In the current study, the dynamics of oocytes maturation during R-IVM following routine ovarian stimulation cycles and subsequent embryo developments were recorded with time-lapse monitoring, and the clinical factors and dynamical parameters affecting oocytes developmental potential were comprehensively analyzed, to reveal the clinical value of these immature oocytes and find the possible intervention target, so as to improve the utilization rate of immature oocytes and the chance of achieving live births.
Materials and methods
Couples undergoing intracytoplasmic sperm injection (ICSI) due to male-factor infertility during the routine ovulation induction cycle from January to December 2019 in our center were reviewed. The ICSI cycles, in which immature GV oocytes were available after denudation, were included. The patients with morphologically abnormal oocytes, normal sperm morphology rate less than 2%, normal fertilization rate of MII oocytes less than 25%, patients undergoing testicular sperm aspiration (TESA) or percutaneous/microsurgical epididymal sperm aspiration (PESA/MESA), and patients in preimplantation genetic testing (PGT) cycles were excluded.
The original study was approved by the Ethical Committee of Tongji Hospital, Tongji Medicine College, Huazhong University of Science and Technology (# S964). Each of the patients had given written informed consent before the cycle start for the donation of their immature oocytes and sperms for research use.
Oocytes collection and in vitro maturation
Controlled ovarian hyperstimulation (COH) was processed as previously described [13, 14]. Briefly, pituitary suppression was achieved by injection of GnRH agonist (Triptorelin acetate, Decapeptyl, Ferring) starting in the mid-luteal phase of the previous cycle or GnRH antagonist (Cetrotide, Merck-Serono) starting with the existence of follicles measuring 13–14 mm in diameter. The dosage and duration of recombinant follicle stimulating hormone (FSH) (Gonal-F, Merck-Serono) were adjusted based on individual ovarian response. When two to three leading follicles reached a mean diameter of 18 mm, IM injection of recombinant human chorionic gonadotropin (hCG) (Ovidrel; Merck-Serono) was performed and cumulus-oocyte complexes (COCs) were retrieved by guided transvaginal ultrasound 36–38 h after hCG trigger. The COCs were cultured for 2–3 h in IVF medium (Vitrolife, Sweden) under standard culture conditions (37 °C and 6% CO2 in air), after which cumulus cells were removed by 80 IU hyaluronidase (Vitrolife, Sweden) and mechanical stripping to assess the maturity of oocytes.
After denudation, the GV oocytes were collected and cultured in G1-plus medium (Vitrolife, Sweden) in an Embryo Scope (Vitrolife, Sweden) incubator (37 °C, 6% CO2 and 5% O2 in air) equipped with a time-lapse monitoring system. Images were captured every 10 min. The time when GV oocytes were put into the time-lapse system was set as the starting point, and the dynamical parameters of oocyte nuclear maturation were recorded, including the time of GVBD (GV-MI), time from GVBD to PB1 extrusion (MI-MII), and time of maturation (GV-MII), as well as morphological parameters such as the diameter of oocytes and diameter of GV. ICSI was subsequently performed on mature oocytes using the sperm of the husband of the corresponding patient, and the MII arrest duration before ICSI (MII-ICSI) was also recorded.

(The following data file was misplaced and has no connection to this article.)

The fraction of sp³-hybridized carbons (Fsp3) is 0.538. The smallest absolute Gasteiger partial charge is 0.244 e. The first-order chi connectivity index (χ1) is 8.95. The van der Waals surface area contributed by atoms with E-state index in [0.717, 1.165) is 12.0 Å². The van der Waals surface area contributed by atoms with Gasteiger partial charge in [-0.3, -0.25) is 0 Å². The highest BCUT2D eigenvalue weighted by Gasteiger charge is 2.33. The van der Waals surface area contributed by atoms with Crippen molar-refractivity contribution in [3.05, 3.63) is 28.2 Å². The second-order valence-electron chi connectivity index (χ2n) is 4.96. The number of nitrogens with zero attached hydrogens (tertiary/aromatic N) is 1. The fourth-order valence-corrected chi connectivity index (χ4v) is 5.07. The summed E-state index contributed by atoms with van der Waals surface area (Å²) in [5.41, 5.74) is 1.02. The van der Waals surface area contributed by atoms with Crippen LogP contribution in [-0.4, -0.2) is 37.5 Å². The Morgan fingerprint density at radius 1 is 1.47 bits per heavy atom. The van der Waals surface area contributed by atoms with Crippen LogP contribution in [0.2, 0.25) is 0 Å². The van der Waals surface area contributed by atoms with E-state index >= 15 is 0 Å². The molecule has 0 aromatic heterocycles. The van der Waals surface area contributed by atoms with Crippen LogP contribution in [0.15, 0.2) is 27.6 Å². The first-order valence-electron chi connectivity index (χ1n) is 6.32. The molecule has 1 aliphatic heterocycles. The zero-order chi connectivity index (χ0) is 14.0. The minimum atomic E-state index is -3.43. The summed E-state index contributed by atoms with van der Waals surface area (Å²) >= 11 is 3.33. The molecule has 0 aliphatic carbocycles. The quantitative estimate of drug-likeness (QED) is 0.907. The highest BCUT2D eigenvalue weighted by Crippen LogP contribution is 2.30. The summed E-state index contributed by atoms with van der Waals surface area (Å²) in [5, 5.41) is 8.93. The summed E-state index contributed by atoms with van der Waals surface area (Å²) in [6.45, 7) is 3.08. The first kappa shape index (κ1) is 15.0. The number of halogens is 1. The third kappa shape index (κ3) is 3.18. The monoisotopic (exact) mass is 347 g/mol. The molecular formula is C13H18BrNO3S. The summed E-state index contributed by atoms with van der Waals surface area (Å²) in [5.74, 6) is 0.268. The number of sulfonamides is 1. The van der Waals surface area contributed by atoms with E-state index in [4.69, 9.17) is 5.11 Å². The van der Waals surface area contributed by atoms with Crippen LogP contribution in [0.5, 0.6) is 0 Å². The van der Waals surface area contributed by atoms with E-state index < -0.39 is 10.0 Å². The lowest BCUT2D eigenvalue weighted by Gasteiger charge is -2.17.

Embryos culture and evaluation following ICSI
After ICSI, oocytes were continuously cultured in G1-plus medium (Vitrolife, Sweden) under time-lapse monitoring. A fertilization check was performed 16–18 h after insemination and the presence of two pronuclei (2PN) was regarded as normal fertilization. The fertilized zygotes were cultured to the cleavage stage until day 3, followed by 2 or 3 days of culture in the G2-plus medium (Vitrolife, Sweden) to the blastocyst stage. Embryo development was assessed on day 2 and day 3 based on the number of blastomeres, the degree of fragmentation, and the blastomere symmetry. High-quality embryos were defined as normally fertilized oocytes with no less than six blastomeres, fragmentation less than 20%, and symmetrical blastomeres on day 3. Blastocysts were graded using a system proposed by Gardner . A blastocyst with >3BB grade on day 5 or > 4BB on day 6 was considered to be of high quality.
Continuous data were expressed as mean ± standard deviation if normally distributed, otherwise as median (interquartile range [IQR]). Categorical data were presented as the number of cases and frequency (percentage). As presented in the flowchart in Fig. 1, clinical factors and dynamical parameters were included as influencing factors of oocyte nuclear maturation rate, normal fertilization rate, and high-quality embryo rate. Oocytes were grouped into different percentiles in involved variables and analyses were performed by Chi-square test. Differences were considered statistically significant when the P value was less than 0.05. All statistical analyses were performed using SPSS 22.0 (IBM, USA).
A total of 157 GV oocytes were collected in 59 ICSI cycles from 59 patients, with a mean age of 31.8 years and a mean body mass index (BMI) of 21.1 kg/m2. Most of the patients (69.5%) were diagnosed as primary infertility and 30.5% as secondary infertility, with a median infertility duration of 2.3 years. Other characteristics, including ovarian reserve, stimulation protocols, ovarian response, and matured oocytes development, were presented in Table 1. After in vitro culture, 52 (88.1%) patients obtained 107 matured oocytes and the mean number of successfully rescued oocytes per patient was 1.8 (ranges from 0 to 7). The maturation rate among all oocytes reached 56.7% at 24 h of IVM and 66.9% at 48 h.